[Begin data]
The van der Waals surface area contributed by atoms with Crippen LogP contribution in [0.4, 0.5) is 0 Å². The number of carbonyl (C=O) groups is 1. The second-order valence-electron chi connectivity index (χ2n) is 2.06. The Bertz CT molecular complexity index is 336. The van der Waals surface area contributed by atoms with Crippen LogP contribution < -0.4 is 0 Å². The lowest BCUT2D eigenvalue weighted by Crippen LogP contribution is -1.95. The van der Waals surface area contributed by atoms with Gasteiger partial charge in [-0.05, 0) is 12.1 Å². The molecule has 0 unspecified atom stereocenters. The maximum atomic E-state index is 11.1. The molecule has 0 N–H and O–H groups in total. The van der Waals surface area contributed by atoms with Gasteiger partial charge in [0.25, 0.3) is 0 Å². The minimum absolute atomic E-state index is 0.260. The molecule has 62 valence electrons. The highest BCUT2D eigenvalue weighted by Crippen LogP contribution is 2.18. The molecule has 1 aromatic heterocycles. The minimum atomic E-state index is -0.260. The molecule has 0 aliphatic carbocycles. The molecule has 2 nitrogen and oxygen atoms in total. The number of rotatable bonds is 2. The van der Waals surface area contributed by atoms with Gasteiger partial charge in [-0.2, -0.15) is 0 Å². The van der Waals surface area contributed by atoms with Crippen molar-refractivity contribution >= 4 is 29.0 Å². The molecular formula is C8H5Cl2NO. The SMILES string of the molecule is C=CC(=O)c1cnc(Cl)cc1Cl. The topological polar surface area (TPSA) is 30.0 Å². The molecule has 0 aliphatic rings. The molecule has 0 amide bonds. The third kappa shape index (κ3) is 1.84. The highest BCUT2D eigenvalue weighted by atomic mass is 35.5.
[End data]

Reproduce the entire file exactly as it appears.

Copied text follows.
The van der Waals surface area contributed by atoms with Crippen LogP contribution in [0.4, 0.5) is 0 Å². The number of carbonyl (C=O) groups is 1. The second-order valence-electron chi connectivity index (χ2n) is 2.06. The Bertz CT molecular complexity index is 336. The van der Waals surface area contributed by atoms with Crippen LogP contribution < -0.4 is 0 Å². The lowest BCUT2D eigenvalue weighted by Crippen LogP contribution is -1.95. The van der Waals surface area contributed by atoms with Gasteiger partial charge in [-0.05, 0) is 12.1 Å². The molecule has 0 unspecified atom stereocenters. The maximum atomic E-state index is 11.1. The molecule has 0 N–H and O–H groups in total. The van der Waals surface area contributed by atoms with Gasteiger partial charge in [0.25, 0.3) is 0 Å². The minimum absolute atomic E-state index is 0.260. The molecule has 62 valence electrons. The highest BCUT2D eigenvalue weighted by Crippen LogP contribution is 2.18. The molecule has 1 aromatic heterocycles. The minimum atomic E-state index is -0.260. The molecule has 0 aliphatic carbocycles. The molecule has 2 nitrogen and oxygen atoms in total. The number of rotatable bonds is 2. The van der Waals surface area contributed by atoms with Gasteiger partial charge in [-0.2, -0.15) is 0 Å². The van der Waals surface area contributed by atoms with Crippen molar-refractivity contribution >= 4 is 29.0 Å². The molecular formula is C8H5Cl2NO. The SMILES string of the molecule is C=CC(=O)c1cnc(Cl)cc1Cl. The topological polar surface area (TPSA) is 30.0 Å². The molecule has 0 aliphatic rings. The molecule has 0 amide bonds. The third kappa shape index (κ3) is 1.84. The highest BCUT2D eigenvalue weighted by atomic mass is 35.5.